Eleventh Circuit Upholds Physicians’ Free Speech Rights, Strikes Down Florida Law Prohibiting Doctors From Discussing Firearm Ownership

Published on February 16, 2017

The United States Eleventh Circuit Court of Appeals issued a landmark decision today in Wollschlaeger v. Governor, State of Florida. The case was brought by several physicians challenging Florida’s Firearm Owner’s Protection Act. The law prohibited doctors from speaking with their patients about firearm ownership and firearm safety, despite recommendations from medical associations advising that doctors discuss these issues to protect public health and safety, particularly when there are children living in homes where firearms are stored. The Court of Appeals ruled that these content based restrictions on doctors’ speech were unconstitutional abridgments of the First Amendment right to freedom of speech. The Court rejected almost the entirety of the State’s arguments. Several Judge’s wrote opinions for the Court, most of which are quite technical in their analysis. However, Judge Pryor’s concurrence eloquently confirms the bedrock principals that govern First Amendment protection and the principals on which the United States was founded. He wrote:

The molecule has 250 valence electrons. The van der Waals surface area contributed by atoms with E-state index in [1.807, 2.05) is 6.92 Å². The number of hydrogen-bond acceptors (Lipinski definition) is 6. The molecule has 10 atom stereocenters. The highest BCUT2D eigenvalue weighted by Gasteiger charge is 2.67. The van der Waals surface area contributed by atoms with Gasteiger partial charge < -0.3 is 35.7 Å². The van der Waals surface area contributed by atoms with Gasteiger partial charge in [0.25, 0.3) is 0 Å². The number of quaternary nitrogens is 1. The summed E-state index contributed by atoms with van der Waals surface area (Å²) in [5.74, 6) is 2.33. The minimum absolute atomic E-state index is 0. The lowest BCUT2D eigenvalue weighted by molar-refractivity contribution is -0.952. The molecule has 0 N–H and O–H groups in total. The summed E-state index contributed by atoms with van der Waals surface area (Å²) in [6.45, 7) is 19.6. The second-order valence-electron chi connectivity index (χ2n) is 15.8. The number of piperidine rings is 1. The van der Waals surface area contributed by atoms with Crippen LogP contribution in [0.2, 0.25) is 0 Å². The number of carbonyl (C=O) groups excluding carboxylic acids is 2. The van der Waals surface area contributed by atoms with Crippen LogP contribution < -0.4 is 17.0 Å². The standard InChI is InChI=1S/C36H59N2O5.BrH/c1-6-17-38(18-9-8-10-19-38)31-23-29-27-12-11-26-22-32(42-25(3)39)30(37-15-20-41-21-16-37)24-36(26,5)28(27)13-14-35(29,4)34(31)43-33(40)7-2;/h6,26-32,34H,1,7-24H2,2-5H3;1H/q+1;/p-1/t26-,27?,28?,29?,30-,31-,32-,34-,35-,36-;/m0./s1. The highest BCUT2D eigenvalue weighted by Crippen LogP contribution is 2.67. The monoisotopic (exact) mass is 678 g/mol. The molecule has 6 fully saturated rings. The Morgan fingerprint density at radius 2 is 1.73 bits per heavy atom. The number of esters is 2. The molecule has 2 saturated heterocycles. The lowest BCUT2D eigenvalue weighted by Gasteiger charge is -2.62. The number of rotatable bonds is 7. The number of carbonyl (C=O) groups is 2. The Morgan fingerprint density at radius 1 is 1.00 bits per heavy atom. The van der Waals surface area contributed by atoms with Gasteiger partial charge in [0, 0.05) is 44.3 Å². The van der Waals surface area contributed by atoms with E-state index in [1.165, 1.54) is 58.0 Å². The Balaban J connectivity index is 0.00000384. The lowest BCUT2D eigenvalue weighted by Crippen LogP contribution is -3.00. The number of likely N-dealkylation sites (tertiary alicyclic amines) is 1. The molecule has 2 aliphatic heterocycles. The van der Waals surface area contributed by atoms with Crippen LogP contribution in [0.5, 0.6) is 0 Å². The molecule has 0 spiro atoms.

The First Amendment is a counter-majoritarian bulwark against tyranny. “Congress shall make no law . . . abridging the freedom of speech,” U.S. Const. Amend. I, cannot mean “Congress shall make no law abridging the freedom of speech a majority likes.” No person is always in the majority, and our Constitution places out of reach of the tyranny of the majority the protections of the First Amendment. The promise of free speech is that even when one holds an unpopular point of view, the state cannot stifle it. The price Americans pay for this freedom is that the rule remains unchanged regardless of who is in the majority. “He that would make his own liberty secure must guard even his enemy from oppression; for if he violates this duty, he establishes a precedent that will reach to himself.” Thomas Paine, Dissertation on First-Principles of Government 37 (1795). 

A link to the full opinions issued by the Court is here.